Effective scab management using RIMpro
Consultant and RIMpro developer, Bio Fruit Advies, the Netherlands
Apple Scab is the key disease in apple production. Either measured in potential economic loss or costs and efforts necessary for its control. The apple scab model available on the RIMpro Cloud Service has proven its value over the past 20 years. In 2014 every fruit grower and adviser can connect his weather station(s) to this service.
The apple scab fungus rules the life of fruit growers and their advisers. Every rain event has to be judged for its consequences. Mostly there is only one right decision to make, and only one moment for the perfect application. Uncertainty leads to more fungicide treatments than necessary or damage by scab. So in either case to higher costs. RIMpro helps to make the best decisions. The graphs show the current situation and the development in the coming hors and days using local weather forecast. The service offers the possibility to register spray schedules, and estimate the cover remaining from the last fungicide treatment.
Inadequate management of the key infections undoubtedly leads to scab damage..
How the infection becomes?
The RIMpro graph shows the relative importance of primary scab infections. (Figure 1) Three high peaks mark the major scab infections, followed by a few smaller ones. Infection values under 100 are considered light, till 300 moderate, and over 300 as severe infection risk. Scab infections with RIM values over 600 occur only a few times per year and are the key infections. Inadequate management of these infections undoubtedly leads to scab damage.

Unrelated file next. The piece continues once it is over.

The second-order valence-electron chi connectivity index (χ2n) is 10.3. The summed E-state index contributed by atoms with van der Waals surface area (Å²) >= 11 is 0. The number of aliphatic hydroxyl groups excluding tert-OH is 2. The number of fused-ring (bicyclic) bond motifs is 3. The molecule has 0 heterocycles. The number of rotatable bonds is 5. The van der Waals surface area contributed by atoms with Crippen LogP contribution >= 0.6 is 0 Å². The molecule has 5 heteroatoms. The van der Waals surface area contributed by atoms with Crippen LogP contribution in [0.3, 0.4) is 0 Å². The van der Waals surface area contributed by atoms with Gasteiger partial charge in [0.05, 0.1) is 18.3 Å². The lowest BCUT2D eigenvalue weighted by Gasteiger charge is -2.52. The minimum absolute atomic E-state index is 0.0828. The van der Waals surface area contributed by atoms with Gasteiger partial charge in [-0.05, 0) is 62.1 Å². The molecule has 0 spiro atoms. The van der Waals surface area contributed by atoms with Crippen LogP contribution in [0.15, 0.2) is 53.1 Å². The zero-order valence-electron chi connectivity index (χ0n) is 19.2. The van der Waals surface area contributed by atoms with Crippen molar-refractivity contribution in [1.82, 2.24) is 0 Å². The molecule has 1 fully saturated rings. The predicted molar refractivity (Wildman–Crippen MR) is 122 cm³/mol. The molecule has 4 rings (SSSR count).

Figure 1. RIMpro clearly distinguishes between major and minor infection events. New in the graph is the orange zone after the infection. In this stage the primary stroma is formed and the fungus is still susceptible for materials with limited curative activity like Lime Sulphur and Potassium Bicarbonate.
Figure 2 shows an infection event in detail. In the middle graph you see in red the proportion of the ascospore potential ready to be ejected during next rain. The actual spore discharge is presented as yellow bars. The following ‘white cloud’ in the graph represents the spores that try to germinate. Depending on the temperature it takes them up to 40 hours to germinate and infect the leaf. When leaf wetness stops earlier the spores survive for some time, but eventually die without infecting the leaf. This happens to the spores discharged on April 29.
Figure 2. Ascospore discharge is presented in yellow bars. The spores discharged on April 22th die without causing an infection as the leafs dry quickly. The discharge on April 25 causes an infection (red line).
When wetness continues the spores germinate and penetrate the leaf. This is the moment of infection. (red line). The more spores infect the leaf, the more severe the infection is, and the higher the RIM value.
Once under the cuticle the fungus starts growing. The first 200-300 Degree Hours (DH) the mycelium is still small and vulnerable. Products like Dodine, Lime Sulphur and Potassium Bicarbonate can still kill the fungus and stop the infection. This stage is the orange zone following the red infection line in the graph.
At what stage do fungicides work?